There are reports of “utter devastation” on the outer islands of Vanuatu after the massive Cyclone Pam that tore through the South Pacific nation at the weekend.
Government and relief agencies are struggling to establish contact with isolated areas.
Red Cross reports “utter devastation” on southern island of Tanna with most homes destroyed. #vanuatu 4/5— Australian Red Cross (@RedCrossAU) March 16, 2015
With the official number of eight dead and 20 injured looking certain to rise, Vanuatu is appealing for help.
“People haven’t still come through yet. Still got weariness. Have emotional feelings. But it will take time before they can lift up. The people of the Republic of Vanuatu they need humanitarian assistance at the moment,” said the President of Vanuatu, Baldwin Lonsdale.
Cyclone Pam is set to be one of the Pacific’s worst ever natural disasters.
It has been compared in strength to Typhoon Haiyan that ravaged the Philippines.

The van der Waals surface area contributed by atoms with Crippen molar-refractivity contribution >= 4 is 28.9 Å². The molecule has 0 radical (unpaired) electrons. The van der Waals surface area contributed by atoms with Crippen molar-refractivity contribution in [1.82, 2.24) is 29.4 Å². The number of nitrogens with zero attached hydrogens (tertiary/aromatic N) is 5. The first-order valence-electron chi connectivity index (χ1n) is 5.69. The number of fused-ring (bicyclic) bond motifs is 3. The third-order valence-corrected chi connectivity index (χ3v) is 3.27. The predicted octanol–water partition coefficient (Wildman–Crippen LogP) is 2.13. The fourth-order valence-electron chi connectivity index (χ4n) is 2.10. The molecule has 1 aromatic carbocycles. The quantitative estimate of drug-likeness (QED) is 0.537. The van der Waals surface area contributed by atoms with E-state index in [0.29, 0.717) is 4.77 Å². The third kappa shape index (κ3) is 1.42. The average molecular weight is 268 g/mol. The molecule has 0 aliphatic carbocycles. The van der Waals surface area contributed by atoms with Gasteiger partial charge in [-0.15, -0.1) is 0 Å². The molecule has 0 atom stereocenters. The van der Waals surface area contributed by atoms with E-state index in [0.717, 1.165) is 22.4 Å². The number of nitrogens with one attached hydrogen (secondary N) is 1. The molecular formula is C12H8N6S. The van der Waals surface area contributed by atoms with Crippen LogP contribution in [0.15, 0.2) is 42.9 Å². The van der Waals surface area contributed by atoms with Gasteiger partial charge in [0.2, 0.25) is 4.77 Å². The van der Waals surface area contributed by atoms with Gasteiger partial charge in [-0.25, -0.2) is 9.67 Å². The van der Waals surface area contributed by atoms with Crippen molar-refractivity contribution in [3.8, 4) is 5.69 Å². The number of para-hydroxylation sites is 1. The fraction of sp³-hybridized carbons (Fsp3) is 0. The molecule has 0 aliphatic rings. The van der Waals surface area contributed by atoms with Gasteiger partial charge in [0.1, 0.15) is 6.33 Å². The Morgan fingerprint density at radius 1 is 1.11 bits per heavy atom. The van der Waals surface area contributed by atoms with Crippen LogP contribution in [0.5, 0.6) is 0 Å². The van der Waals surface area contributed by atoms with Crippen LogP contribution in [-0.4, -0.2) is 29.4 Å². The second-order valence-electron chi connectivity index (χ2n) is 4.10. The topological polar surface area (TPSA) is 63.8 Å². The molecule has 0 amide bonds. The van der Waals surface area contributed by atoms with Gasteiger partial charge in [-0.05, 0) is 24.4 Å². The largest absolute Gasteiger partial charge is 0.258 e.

The capital Port Vila with its population of 29,000 bore the brunt of the category 5 storm. Up to three-quarters of the town’s houses are said to have been destroyed or badly damaged.
Aid agencies estimate that around half of Vanuatu’s population may have been affected.
Military flights from Australia and New Zealand have been bringing in emergency supplies for an estimated 10,000 made homeless on the main island.
Commercial flights were due to resume, carrying more aid and taking tourists home.
At the airport, some expressed their shock at what they had experienced.
“Devastation. This beautiful five star resort… just rubble,” said one young couple.
“The people of Vanuatu, it’s decimated,” added one woman in tears.
With homes destroyed and widespread flooding, there are fears of diseases such as dengue fever and malaria.
The World Bank is exploring a swift insurance payout; the IMF has pledged funds and assistance.
Australia promised A$5 million (US$3.8 million, 3.6 million euros) in aid and New Zealand NZ$2.5 million (US$1.8 million, 1.74 million euros).
Britain, which jointly ruled Vanuatu with France until independence in 1980, has offered up to £2 million (US$2.95 million, 2.8 million euros) in assistance. France has also sent experts in disaster relief and mobilised the military to help Vanuatu.
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